It doesn't matter that alcoholism is an ADA disability (it is) or, for that matter, what other disabilities the plaintiff may have had. Reporting to work in possession and under the influence of alcohol not only renders that employee unqualified under the ADA, but is a terminable offense.
So, next time one of your employees shows up to work zooted, carrying a four-foot gravity bong and a medium rare chateaubriand, go ahead and fire that person. No ADA violation there.
And then call me. So, I can start working on my next script.
Image credit: GifWave.com
A few months ago, I blogged about a California federal court decision, which recognized that Walgreens may have an obligation under the Americans with Disabilities Act to accommodate one of its cashiers who opened a $1.39 bag of chips (without having paid for it first) because she was suffering from an attack of hypoglycemia (low blood sugar).
That post was entitled "The ADA may require companies to accommodate employee theft. Yep, stealing."
Unfortunately, definitive guidance on that will have to spring from another lawsuit. That is, Walgreens settled for $180,000 last week. A copy of the consent decree is embedded below (and can also be found here).
Now, I'm reasonably sure that Walgreens is right that employee theft is not a reasonable accommodation for an ADA disability. And let's assume that Walgreens has strict rules on employee theft and grazing.
But would failing to discipline this cashier really blow the lid off of Pandora's Box? Or did a Supervisor / HR Manager / Lawyer (some combination) simply overreact by failing to cut some slack to a diabetic employee who needed to eat a small bag of potato chips -- I'll draw the line at a can of Pringles -- to avoid a low blood sugar attack?
You know, it's important to train your managers how to address ADA accommodation issues. It's also important to remind your managers that using their best judgment counts for something too.
Who knows? It may only cost you $1.39, instead of $180,000.
And by coffee, I mean turkey legs and frozen blueberry-mango rum lemonade.
Whoa, whoa, whoa, slow down...
You see that badge over there? You know what I had to do to get that badge?
Buy the full version of Photoshop Spike the Kool-Aid of everyone on the SHRM Annual Conference Speaker Selection Committee
I beat out thousands (trillions?) of other speaker submissions to be selected as a SHRM 2014 Annual Conference & Exposition speaker.
And, crew, I got selected to speak not once, but twice. Know what that means? ***Ducks Lucifer's pitchfork*** Say, is it just me, or do any of you smell sulfur?
That's a lot of pressure. Let's just hope I remember to wear pants. Pretty sure I can pull it off. (The pants and the presentations).
But otherwise, when I'm not speaking, Your Blogness is up for whatever; not in a Bud Light "Up for Whatever" kinda way. See, turkey legs, et al, supra. Rather, I'd like to meet some of my readers -- the ones that aren't crazy stalkers.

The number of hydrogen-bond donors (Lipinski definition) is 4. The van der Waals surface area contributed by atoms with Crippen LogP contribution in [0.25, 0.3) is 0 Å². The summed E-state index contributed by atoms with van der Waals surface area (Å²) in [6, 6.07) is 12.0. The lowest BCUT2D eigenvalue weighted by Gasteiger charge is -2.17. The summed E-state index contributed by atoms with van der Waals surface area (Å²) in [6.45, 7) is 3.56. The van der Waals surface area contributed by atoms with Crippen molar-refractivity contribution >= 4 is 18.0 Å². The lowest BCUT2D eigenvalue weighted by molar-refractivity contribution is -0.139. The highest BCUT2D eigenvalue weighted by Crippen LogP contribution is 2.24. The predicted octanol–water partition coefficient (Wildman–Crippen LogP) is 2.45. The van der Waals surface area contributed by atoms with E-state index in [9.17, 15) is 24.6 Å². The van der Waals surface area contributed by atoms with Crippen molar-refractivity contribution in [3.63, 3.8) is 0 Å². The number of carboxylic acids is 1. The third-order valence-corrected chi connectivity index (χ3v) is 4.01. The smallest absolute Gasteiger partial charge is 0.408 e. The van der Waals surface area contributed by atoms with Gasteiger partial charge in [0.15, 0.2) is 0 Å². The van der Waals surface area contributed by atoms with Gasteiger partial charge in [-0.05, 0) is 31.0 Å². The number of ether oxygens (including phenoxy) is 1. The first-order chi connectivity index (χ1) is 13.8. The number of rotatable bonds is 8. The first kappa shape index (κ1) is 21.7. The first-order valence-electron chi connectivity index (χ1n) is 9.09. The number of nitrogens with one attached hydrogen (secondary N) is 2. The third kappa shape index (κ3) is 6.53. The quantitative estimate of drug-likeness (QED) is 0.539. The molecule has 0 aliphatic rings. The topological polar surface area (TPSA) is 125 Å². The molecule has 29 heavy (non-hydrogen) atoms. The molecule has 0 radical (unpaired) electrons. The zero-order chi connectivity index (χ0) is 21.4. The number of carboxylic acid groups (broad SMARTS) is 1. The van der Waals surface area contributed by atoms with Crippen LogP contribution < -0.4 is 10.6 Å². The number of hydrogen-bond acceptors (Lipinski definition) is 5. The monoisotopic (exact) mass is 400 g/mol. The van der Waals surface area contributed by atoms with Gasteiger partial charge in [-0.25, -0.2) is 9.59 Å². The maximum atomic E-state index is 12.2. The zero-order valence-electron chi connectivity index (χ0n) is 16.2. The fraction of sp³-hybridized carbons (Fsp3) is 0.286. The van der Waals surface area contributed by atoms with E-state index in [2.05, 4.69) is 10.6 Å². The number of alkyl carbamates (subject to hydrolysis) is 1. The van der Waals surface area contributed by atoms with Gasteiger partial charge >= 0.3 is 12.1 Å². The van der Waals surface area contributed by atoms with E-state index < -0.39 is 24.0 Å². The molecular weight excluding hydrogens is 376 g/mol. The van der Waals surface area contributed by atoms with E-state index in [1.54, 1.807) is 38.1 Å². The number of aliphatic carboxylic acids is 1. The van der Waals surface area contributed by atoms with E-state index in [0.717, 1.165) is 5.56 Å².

So, if you're not a crazy stalker, and you like this blog, and you're gonna be at SHRM14, then drop me a line, and let's plan some time to meet. I look forward to catching up.
See you in Orlando.
So much for that case of Monday writer's block...
According to the EEOC's suit, Disability Network denied a deaf independent living specialist reasonable accommodations and then fired him. For example, the nonprofit refused the employee his requests for TTY equipment, a video phone and the ability to use text messaging, and refused to provide him with alternate accommodations.
* * *
"The irony in this case is incredible," said EEOC Trial Attorney Nedra Campbell. "Disability Network was formed to help and protect people with disabilities - and so was the ADA, under which we now have to sue them for violating their mandate and betraying an employee."
In two weeks, at the SHRM Annual Conference, I'll be presenting "Meeting the Challenges That Leaves of Absence and Attendance Issues Present Under the FMLA and ADA."
The good news is that I have 75 minutes of HR greatness planned for my SHRM sesh. The bad news is that my presentation is at 7:00 AM on the day after the #SHRM14 Social Bash at the Hard Rock Cafe.
So, let's just say
"Hey, thanks a lot, SHRM!" that I anticipate an intimate gathering of HR hardcore FMLA/ADAthletes for my spiel.
What do you think? Should I provide coffee or hair of the dog? Irish Coffee it is!
If, somehow, you miss my session because
[insert another inappropriate comment here] or you won't be at the SHRM Annual Conference, you're not our of luck. Because...
Me, you, Twitter, today 3 pm. Your FMLA/ADA questions; my answers. Details here.
Let's do this, yo.
If I could drink up your collective skepticism when it comes to these Americans with Disabilities Act cases...
...I'd need my stomach pumped.
Let's see. There's the one about the utilityman who couldn't climb utility poles, but had an ADA claim against a utility company. And then who can forget the bridge worker with the fear of heights who presented a viable ADA claim?
And what about the stripper who feared climbing the stripper pole?
Let's travel down to Texas, where everything's bigger; including the wacky ADA cases.